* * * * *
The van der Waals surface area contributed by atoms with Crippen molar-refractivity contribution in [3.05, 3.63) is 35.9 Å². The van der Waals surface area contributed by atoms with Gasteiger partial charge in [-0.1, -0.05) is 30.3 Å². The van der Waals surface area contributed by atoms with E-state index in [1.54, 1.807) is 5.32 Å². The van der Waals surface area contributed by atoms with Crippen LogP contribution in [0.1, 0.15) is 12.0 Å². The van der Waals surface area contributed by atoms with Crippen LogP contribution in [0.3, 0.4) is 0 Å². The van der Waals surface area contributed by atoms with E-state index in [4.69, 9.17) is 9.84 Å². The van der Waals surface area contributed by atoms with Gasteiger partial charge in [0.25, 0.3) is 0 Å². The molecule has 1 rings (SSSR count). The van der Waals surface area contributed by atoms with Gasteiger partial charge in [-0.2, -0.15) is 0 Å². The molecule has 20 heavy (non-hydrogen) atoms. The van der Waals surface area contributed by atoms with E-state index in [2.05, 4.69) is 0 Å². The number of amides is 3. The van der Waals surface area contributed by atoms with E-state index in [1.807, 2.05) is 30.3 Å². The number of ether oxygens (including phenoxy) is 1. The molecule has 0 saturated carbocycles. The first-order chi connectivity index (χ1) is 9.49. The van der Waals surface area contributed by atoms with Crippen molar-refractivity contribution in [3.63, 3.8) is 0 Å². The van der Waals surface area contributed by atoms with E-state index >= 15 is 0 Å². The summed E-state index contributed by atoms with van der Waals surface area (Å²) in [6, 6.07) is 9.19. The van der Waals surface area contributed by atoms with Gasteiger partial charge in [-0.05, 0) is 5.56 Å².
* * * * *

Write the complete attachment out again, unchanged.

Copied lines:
The van der Waals surface area contributed by atoms with Crippen molar-refractivity contribution in [3.05, 3.63) is 35.9 Å². The van der Waals surface area contributed by atoms with Gasteiger partial charge in [-0.1, -0.05) is 30.3 Å². The van der Waals surface area contributed by atoms with E-state index in [1.54, 1.807) is 5.32 Å². The van der Waals surface area contributed by atoms with Crippen LogP contribution in [0.1, 0.15) is 12.0 Å². The van der Waals surface area contributed by atoms with Crippen LogP contribution in [0.3, 0.4) is 0 Å². The van der Waals surface area contributed by atoms with E-state index in [4.69, 9.17) is 9.84 Å². The van der Waals surface area contributed by atoms with Gasteiger partial charge in [0.25, 0.3) is 0 Å². The molecule has 1 rings (SSSR count). The van der Waals surface area contributed by atoms with Gasteiger partial charge in [-0.2, -0.15) is 0 Å². The molecule has 20 heavy (non-hydrogen) atoms. The van der Waals surface area contributed by atoms with E-state index in [2.05, 4.69) is 0 Å². The number of amides is 3. The van der Waals surface area contributed by atoms with E-state index in [1.807, 2.05) is 30.3 Å². The number of ether oxygens (including phenoxy) is 1. The molecule has 0 saturated carbocycles. The first-order chi connectivity index (χ1) is 9.49. The van der Waals surface area contributed by atoms with Crippen molar-refractivity contribution in [3.63, 3.8) is 0 Å². The van der Waals surface area contributed by atoms with E-state index >= 15 is 0 Å². The summed E-state index contributed by atoms with van der Waals surface area (Å²) in [6, 6.07) is 9.19. The van der Waals surface area contributed by atoms with Gasteiger partial charge in [-0.05, 0) is 5.56 Å².